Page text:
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Archive YA/Children Group Read > 2018 April Kidnapped by Robert Louis Stevenson

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message 1: by Lesle, Appalachain Bibliophile (new)

Lesle | 5389 comments Mod
Hosted by Rosemarie


message 2: by Trisha (last edited Apr 01, 2018 06:22AM) (new)

Trisha | 830 comments I got a copy of this & look forward to joining the discussions, but may not start reading it for a few days.


message 3: by Rosemarie, Northern Roaming Scholar (new)

Rosemarie | 8756 comments Mod
I will be posting author/book information soon.
Today I will be busy cooking the Easter Dinner.

I have read the first two chapters and it looks like it is going to be an entertaining read.


message 4: by Nancy (new)

Nancy (zolaone) | 4 comments I listened to an Audible version of a BBC radio show, of Kidnapped.
It was very well done, and I enjoyed listening to it very much. It was in two parts, and so I'm sure it left out a lot of the book.


message 5: by Rosemarie, Northern Roaming Scholar (new)

Rosemarie | 8756 comments Mod
Kidnapped was own of Stevenson's own favourite books. He wrote during his invalid years in Bournemouth to earn money to pay his bills. In the book he was taken out of the atmosphere of the sick room back into his native valleys in the Lothians.

Some of Robert Louis Stevenson's most famous books, besides Kidnapped, are Treasure Island, The Strange Case of Dr. Jekyll and Mr. Hyde, Tales of the South Seas and A Child's Garden of Verses.


message 6: by Piyangie, Classical Princess (new)

Piyangie | 846 comments Mod
I'm planning to read this too, but will take few more days to start. Since it is a short work, I'll be able to finish and join in with the discussion.


message 7: by Rosemarie, Northern Roaming Scholar (new)

Rosemarie | 8756 comments Mod
That's great, Piyangie.


message 8: by Rosemarie, Northern Roaming Scholar (new)

Rosemarie | 8756 comments Mod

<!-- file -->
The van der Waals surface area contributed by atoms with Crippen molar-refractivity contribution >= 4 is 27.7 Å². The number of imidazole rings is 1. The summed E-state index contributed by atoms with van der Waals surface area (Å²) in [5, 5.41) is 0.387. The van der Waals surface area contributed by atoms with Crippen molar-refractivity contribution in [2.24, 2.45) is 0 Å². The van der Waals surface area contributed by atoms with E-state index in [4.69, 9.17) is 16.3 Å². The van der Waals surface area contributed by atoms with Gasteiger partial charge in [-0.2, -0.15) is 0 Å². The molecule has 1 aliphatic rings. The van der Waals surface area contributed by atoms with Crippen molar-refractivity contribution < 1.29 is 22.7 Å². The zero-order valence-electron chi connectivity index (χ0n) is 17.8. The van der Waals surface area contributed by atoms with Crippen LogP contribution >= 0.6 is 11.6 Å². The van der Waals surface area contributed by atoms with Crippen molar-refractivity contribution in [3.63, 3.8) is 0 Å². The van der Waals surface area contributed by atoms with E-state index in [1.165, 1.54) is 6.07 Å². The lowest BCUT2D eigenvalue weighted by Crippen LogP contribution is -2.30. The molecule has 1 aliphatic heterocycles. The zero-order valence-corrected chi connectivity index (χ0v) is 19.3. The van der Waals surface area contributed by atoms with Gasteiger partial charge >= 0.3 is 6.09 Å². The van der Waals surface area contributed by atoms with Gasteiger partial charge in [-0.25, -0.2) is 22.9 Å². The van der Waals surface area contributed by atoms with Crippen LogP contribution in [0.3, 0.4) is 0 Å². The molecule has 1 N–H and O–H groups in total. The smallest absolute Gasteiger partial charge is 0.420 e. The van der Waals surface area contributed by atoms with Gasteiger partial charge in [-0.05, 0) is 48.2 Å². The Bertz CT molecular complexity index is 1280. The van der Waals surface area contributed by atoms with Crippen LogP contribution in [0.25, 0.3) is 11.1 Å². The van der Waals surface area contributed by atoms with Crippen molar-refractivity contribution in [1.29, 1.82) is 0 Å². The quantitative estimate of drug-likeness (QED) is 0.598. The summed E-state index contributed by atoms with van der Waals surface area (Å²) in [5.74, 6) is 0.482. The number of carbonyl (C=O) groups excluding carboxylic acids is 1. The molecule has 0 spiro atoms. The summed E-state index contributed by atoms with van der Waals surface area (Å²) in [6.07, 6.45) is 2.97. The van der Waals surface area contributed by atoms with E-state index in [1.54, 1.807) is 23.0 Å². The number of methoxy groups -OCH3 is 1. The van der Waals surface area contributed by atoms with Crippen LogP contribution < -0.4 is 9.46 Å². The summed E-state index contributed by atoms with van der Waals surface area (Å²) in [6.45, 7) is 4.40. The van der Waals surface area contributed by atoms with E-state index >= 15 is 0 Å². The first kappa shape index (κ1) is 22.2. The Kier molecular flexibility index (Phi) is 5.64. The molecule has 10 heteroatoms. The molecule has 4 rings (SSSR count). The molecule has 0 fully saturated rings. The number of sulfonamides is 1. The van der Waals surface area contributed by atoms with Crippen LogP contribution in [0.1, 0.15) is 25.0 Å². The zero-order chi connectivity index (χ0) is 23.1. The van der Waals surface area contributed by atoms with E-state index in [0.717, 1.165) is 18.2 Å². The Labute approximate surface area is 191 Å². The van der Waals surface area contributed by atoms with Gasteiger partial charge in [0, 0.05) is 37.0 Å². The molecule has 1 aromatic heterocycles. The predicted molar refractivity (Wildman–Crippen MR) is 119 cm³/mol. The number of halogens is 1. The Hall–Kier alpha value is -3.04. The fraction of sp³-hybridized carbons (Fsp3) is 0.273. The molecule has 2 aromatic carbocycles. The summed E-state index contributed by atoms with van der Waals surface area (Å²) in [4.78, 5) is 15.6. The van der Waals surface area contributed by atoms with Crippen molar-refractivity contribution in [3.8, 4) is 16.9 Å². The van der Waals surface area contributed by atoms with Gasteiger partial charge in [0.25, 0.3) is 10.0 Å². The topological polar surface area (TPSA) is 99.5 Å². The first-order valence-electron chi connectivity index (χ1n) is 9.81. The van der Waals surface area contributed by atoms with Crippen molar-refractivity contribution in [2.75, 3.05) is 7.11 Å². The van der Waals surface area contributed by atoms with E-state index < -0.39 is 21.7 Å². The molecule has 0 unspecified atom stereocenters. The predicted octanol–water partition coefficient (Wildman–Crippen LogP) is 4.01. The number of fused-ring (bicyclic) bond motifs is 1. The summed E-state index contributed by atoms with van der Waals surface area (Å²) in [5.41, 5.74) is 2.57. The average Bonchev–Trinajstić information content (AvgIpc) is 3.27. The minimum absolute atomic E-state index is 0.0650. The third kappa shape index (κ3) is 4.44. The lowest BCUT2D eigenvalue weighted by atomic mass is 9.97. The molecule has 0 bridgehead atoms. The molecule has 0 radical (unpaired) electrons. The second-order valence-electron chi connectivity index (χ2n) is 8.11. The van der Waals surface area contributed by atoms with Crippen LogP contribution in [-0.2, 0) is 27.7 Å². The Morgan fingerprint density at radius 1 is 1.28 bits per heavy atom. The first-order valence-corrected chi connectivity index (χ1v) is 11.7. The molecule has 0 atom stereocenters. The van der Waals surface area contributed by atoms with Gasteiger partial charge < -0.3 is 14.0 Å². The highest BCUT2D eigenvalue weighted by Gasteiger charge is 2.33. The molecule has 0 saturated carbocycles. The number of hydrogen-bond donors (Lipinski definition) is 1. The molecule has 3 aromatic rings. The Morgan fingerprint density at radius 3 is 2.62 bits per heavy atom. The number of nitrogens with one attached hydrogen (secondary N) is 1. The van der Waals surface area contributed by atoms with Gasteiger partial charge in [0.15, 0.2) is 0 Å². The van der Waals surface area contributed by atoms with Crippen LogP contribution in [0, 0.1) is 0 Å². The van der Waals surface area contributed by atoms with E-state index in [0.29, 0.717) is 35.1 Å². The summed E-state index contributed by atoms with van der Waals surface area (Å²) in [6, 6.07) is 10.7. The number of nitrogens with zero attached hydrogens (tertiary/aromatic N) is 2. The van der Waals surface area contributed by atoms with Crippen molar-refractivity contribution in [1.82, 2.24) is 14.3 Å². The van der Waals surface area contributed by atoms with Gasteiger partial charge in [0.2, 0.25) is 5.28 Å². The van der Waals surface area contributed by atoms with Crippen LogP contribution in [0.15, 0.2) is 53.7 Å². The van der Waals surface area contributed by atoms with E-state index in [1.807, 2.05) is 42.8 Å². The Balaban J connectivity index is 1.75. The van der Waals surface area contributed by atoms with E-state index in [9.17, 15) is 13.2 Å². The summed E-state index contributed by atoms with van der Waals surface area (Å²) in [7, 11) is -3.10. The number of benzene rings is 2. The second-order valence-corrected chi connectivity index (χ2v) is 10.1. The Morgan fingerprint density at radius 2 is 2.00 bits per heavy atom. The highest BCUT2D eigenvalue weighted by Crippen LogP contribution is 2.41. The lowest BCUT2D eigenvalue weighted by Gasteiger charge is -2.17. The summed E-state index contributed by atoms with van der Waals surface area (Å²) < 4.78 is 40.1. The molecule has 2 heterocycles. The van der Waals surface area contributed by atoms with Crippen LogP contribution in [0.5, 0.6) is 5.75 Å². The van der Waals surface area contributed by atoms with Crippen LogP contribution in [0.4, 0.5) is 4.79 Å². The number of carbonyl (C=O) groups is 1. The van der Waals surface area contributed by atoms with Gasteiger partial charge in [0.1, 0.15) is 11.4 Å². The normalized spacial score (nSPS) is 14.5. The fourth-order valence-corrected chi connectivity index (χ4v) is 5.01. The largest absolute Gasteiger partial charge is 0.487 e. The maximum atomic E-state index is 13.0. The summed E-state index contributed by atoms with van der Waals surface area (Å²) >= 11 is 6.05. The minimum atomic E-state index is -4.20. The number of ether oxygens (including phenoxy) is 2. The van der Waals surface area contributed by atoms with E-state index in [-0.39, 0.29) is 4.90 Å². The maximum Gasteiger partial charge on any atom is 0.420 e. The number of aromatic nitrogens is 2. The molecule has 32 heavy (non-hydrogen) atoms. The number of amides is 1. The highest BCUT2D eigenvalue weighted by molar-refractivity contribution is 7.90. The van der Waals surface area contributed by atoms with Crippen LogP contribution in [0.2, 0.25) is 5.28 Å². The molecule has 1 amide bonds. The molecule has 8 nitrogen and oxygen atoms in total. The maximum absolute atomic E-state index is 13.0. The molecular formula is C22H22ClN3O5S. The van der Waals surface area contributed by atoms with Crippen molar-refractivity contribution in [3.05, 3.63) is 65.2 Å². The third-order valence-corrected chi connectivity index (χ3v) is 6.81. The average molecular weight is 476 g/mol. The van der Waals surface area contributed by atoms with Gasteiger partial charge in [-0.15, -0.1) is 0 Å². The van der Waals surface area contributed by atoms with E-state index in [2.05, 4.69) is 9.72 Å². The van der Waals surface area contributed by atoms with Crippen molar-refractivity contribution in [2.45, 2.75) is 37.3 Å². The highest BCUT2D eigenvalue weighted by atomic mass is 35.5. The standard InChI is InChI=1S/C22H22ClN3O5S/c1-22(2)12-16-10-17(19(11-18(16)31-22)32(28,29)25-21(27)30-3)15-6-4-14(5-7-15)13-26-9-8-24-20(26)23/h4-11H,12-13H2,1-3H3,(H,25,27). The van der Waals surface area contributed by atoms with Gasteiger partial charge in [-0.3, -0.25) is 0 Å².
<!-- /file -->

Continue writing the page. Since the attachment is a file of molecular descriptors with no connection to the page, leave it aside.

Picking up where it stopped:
Nancy wrote: "I listened to an Audible version of a BBC radio show, of Kidnapped.
It was very well done, and I enjoyed listening to it very much. It was in two parts, and so I'm sure it left out a lot of the book."



Who was the narrator of the version you listened to?


message 9: by Tracey (new)

Tracey (traceyrb) | 1360 comments I read this one early as I had it already and I really loved it. Here is my review:

There is no one like Robert Louis Stevenson for a great adventure story, and this one is more fact than fiction. It centers on the Appin Murder and the repercussions for the Scottish Highlanders. I won't say more so as to not spoil the story but all the main characters except David Balfour and his family were real people.

When you have read this great story check out the websites below for more information and a walking tour following in David's footsteps.

The Appin Murder:
http://www.stevensonway.org.uk/the-ap...

The Stevenson Way; route taken by David Balfour
http://www.stevensonway.org.uk/overvi...


message 10: by Tracey (new)

Tracey (traceyrb) | 1360 comments The sequel to this book is David Balfour: Being Memoirs of the Further Adventures of David Balfour at Home and Abroad also known as Catriona and it follows on within days of the end of Kidnapped. One I am looking out for to read.


message 11: by Angie (new)

Angie | 47 comments I read this book last year and really enjoyed it.